Oxnard Gang Ruling Delayed
Judge hopes to balance concerns of activists and Colonia Chiques lawyers against those of prosecutors who sought an injunction.
By Holly J. Wolcott
Times Staff Writer
May 25, 2004
Calling it a delicate task of balancing public safety with individual rights, a Ventura County judge on Monday delayed ruling on an injunction that would bar Oxnard’s Colonia Chiques street gang from congregating in public.
After hearing from attorneys on both sides, Superior Court Judge Fred H. Bysshe took the case under submission and said that he would issue a ruling June 1.
Prosecutors and police are seeking the injunction to gain more leverage in cracking down on what authorities say is the largest and most violent gang in the county, one responsible for dozens of homicides.
If granted, the injunction would establish a 6.6-mile “safety zone” blanketing roughly half the city of Oxnard.
Gang members would be barred from engaging in numerous activities within the area, from flashing gang signs to wearing Dallas Cowboys attire to staying outside after 10 p.m.
Violators would face misdemeanor charges.
During Monday’s hearing, Bysshe said police needed more help in keeping a lid on gang violence.
“It is my concern that law enforcement may need additional tools to attempt to … suppress gang activity so that innocent citizens can live in a free and secure environment,” Bysshe said.
But if granted, the judge said, the injunction would be retooled to better define to whom it would apply — a major concern of defense attorneys and civil rights leaders.
Equally important to suppressing gang violence, Bysshe said, was that people who reside within the safety zone feel “they are not going to be unreasonably harassed or annoyed.”
Since Dist. Atty. Greg Totten and Oxnard Police Chief Art Lopez announced they were pursuing the injunction in late March, opponents have decried the request as potentially discriminatory, particularly because two-thirds of the city’s 186,000 residents are Latino.
Totten said after Monday’s hearing he was optimistic the injunction would be issued. Lopez said the mere request for the injunction had reduced violent crime by one-third within the safety zone during April.
“We know from what we’ve seen in other communities that these [injunctions] work,” Lopez said after the hearing.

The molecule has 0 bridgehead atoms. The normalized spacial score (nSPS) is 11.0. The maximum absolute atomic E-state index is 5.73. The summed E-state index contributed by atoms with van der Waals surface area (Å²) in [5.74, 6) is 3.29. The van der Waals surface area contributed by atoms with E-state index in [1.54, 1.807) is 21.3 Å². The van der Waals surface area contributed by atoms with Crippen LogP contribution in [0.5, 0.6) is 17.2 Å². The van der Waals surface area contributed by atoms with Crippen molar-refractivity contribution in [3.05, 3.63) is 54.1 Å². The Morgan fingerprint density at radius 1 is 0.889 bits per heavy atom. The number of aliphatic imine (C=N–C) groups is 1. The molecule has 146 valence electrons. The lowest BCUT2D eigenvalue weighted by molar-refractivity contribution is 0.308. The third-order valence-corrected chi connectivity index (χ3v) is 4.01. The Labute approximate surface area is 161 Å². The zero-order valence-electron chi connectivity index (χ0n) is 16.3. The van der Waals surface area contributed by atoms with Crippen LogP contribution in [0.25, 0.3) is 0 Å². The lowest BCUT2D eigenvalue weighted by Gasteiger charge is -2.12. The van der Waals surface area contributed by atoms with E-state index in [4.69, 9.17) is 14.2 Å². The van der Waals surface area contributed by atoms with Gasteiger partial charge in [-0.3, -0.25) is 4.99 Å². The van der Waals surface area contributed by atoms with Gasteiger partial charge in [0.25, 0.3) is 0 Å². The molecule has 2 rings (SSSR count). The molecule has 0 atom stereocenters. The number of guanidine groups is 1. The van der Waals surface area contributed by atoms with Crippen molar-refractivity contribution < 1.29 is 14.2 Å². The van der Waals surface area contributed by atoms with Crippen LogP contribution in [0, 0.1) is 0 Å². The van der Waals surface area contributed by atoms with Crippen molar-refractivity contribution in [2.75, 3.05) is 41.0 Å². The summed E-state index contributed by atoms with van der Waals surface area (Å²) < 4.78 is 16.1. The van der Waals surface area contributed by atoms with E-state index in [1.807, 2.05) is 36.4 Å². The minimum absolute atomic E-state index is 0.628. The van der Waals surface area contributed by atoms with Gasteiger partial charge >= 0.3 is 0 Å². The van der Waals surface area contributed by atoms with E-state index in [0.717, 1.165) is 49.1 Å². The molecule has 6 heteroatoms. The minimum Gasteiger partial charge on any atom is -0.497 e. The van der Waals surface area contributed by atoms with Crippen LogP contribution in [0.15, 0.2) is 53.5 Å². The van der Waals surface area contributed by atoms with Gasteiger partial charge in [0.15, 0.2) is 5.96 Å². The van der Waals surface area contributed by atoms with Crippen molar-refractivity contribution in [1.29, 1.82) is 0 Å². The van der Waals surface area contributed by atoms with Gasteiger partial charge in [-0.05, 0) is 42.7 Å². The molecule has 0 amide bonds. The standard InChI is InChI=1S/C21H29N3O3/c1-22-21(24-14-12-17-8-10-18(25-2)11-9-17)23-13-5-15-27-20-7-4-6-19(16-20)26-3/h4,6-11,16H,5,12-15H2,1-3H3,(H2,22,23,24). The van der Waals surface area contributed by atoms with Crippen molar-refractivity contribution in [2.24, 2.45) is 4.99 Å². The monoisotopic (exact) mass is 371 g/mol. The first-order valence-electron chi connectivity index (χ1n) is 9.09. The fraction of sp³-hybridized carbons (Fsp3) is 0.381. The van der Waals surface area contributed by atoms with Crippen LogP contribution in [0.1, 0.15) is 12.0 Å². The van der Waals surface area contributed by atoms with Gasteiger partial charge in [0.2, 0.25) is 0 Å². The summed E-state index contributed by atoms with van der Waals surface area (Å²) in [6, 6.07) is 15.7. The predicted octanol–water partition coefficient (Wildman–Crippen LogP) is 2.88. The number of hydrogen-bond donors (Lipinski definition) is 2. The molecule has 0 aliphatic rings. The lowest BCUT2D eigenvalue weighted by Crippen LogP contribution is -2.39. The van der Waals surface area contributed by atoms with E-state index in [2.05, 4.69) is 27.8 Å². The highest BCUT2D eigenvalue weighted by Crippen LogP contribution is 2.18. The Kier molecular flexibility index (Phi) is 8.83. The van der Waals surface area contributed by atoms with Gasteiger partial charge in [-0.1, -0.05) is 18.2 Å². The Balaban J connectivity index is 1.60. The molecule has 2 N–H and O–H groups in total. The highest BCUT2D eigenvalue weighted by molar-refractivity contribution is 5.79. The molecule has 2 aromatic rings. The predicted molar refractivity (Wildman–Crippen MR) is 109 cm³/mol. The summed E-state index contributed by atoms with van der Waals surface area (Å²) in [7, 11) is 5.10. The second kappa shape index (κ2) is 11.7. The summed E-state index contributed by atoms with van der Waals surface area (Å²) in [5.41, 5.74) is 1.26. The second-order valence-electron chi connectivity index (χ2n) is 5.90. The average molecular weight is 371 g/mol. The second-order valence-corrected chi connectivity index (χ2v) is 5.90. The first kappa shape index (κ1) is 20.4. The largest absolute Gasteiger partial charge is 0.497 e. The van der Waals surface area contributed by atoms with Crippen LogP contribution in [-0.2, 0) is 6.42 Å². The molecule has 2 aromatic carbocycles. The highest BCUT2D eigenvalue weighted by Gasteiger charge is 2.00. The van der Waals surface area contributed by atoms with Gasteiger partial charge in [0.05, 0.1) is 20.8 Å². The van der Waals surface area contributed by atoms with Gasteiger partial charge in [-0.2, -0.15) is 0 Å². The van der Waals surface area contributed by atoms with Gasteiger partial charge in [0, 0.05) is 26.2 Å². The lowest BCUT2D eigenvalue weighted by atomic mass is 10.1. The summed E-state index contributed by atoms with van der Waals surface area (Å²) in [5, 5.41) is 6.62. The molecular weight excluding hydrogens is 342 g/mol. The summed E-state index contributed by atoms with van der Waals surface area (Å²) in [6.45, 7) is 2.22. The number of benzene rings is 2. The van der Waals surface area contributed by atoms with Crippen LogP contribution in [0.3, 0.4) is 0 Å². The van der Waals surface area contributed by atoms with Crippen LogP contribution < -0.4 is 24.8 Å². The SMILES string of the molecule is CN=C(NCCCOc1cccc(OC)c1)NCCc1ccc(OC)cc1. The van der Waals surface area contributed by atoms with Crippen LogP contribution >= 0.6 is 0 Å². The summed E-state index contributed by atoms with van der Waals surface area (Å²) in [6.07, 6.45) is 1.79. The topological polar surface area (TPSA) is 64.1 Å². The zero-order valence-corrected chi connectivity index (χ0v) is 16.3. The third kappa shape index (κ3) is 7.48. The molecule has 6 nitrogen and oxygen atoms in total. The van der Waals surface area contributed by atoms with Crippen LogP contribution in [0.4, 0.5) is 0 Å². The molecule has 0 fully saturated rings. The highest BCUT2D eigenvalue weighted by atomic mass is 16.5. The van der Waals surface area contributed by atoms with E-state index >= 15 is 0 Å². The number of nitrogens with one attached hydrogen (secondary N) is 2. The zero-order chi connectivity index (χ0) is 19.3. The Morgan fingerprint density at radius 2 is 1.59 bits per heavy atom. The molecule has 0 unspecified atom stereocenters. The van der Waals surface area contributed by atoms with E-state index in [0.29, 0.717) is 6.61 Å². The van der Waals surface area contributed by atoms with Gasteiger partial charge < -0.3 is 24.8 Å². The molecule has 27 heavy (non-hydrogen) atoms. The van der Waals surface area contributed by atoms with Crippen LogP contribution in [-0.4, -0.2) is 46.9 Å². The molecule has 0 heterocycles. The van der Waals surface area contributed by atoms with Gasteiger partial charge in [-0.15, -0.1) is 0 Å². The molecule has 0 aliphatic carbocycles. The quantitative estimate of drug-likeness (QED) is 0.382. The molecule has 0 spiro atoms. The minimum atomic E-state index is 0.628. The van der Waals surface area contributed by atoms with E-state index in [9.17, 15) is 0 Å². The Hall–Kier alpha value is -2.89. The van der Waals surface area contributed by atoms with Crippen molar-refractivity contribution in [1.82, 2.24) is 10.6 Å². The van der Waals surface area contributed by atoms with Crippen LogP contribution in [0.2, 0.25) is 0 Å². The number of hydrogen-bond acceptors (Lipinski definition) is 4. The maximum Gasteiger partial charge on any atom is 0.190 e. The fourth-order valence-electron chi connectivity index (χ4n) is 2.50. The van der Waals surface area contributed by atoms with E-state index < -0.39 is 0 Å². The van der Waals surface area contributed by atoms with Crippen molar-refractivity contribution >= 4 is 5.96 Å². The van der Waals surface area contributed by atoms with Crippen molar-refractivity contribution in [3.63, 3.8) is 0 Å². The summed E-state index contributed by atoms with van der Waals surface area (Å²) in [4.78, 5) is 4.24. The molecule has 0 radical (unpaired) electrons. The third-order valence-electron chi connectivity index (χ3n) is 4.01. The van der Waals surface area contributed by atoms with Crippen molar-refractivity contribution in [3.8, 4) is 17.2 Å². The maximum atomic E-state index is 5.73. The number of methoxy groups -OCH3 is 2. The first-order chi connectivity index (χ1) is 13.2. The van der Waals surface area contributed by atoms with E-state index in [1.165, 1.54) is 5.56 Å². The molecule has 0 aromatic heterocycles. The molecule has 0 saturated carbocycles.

Deputy Dist. Atty. Karen Wold, who drafted the injunction request, urged Bysshe to approve it, saying the community would suffer irreparable harm without it.
Authorities have linked the Chiques gang to more than 2,000 incidents of criminal activity over the years, including more than three dozen killings since 1992.
In court, Chiques defense attorneys Gabriella Navarro-Busch and John H. Hachmeister were denied requests to have the injunction dismissed or at least delayed to give them more time to research the more than 1,000 pages of prosecutorial pleadings filed in the case.
“The district attorney and the Oxnard Police Department are usurping the legislative process” by not allowing more public debate on the matter, Hachmeister argued in court.
In opposition papers, defense attorneys have contended that the injunction request was based on one-sided information from Oxnard police officers and that hundreds of alleged gang members who may be affected have not yet been identified by authorities.
Additionally, Navarro-Busch told the court she brought declarations from 42 residents living inside the proposed safety zone whom she said “don’t have this alleged fear” of Chiques gang members.
Bysshe denied her motion to file those documents with the court but indicated at the end of Monday’s hearing that he would hold another hearing 60 days after his ruling to hear testimony from witnesses on both sides.
Navarro-Busch also argued that the injunction would have enormous adverse effects on property values in the city.
“In essence, it’s creating a de facto ghetto, a gang zone,” Navarro-Busch told the judge.
At a news conference after the court hearing, community activist Francisco Romero said he was pleased that the judge would be taking a week to consider arguments against the injunction, saying police have painted an inaccurate picture of life in the working-class city.
“I have lived in that community for 28 years and my experience has been different than what is being portrayed by police in court documents,” said Romero, who heads the Oxnard chapter of the Committee on Raza Rights. “We feel there are sufficient tools in the Police Department’s toolbox already to deal with youth-on-youth violence.”
Times staff writer Fred Alvarez contributed to this report.